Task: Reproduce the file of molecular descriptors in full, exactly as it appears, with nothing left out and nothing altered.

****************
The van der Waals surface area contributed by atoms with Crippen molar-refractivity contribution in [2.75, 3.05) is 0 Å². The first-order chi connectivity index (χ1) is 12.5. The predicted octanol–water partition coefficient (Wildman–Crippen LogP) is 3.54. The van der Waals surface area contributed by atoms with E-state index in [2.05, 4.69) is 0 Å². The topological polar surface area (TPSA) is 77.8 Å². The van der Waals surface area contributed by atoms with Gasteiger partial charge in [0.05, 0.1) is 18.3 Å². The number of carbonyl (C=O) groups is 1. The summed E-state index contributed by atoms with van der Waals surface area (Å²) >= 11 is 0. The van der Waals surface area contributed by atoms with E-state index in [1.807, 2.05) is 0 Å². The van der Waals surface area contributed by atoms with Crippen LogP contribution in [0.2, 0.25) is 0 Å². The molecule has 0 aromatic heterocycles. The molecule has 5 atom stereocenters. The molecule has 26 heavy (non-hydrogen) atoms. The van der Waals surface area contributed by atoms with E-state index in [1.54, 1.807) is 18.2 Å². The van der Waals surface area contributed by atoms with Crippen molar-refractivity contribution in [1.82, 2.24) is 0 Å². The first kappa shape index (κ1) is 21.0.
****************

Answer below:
The van der Waals surface area contributed by atoms with Crippen molar-refractivity contribution in [2.75, 3.05) is 0 Å². The first-order chi connectivity index (χ1) is 12.5. The predicted octanol–water partition coefficient (Wildman–Crippen LogP) is 3.54. The van der Waals surface area contributed by atoms with E-state index in [2.05, 4.69) is 0 Å². The topological polar surface area (TPSA) is 77.8 Å². The van der Waals surface area contributed by atoms with Gasteiger partial charge in [0.05, 0.1) is 18.3 Å². The number of carbonyl (C=O) groups is 1. The summed E-state index contributed by atoms with van der Waals surface area (Å²) >= 11 is 0. The van der Waals surface area contributed by atoms with E-state index in [1.807, 2.05) is 0 Å². The van der Waals surface area contributed by atoms with Crippen LogP contribution in [0.2, 0.25) is 0 Å². The molecule has 0 aromatic heterocycles. The molecule has 5 atom stereocenters. The molecule has 26 heavy (non-hydrogen) atoms. The van der Waals surface area contributed by atoms with E-state index in [1.54, 1.807) is 18.2 Å². The van der Waals surface area contributed by atoms with Crippen molar-refractivity contribution in [1.82, 2.24) is 0 Å². The first kappa shape index (κ1) is 21.0.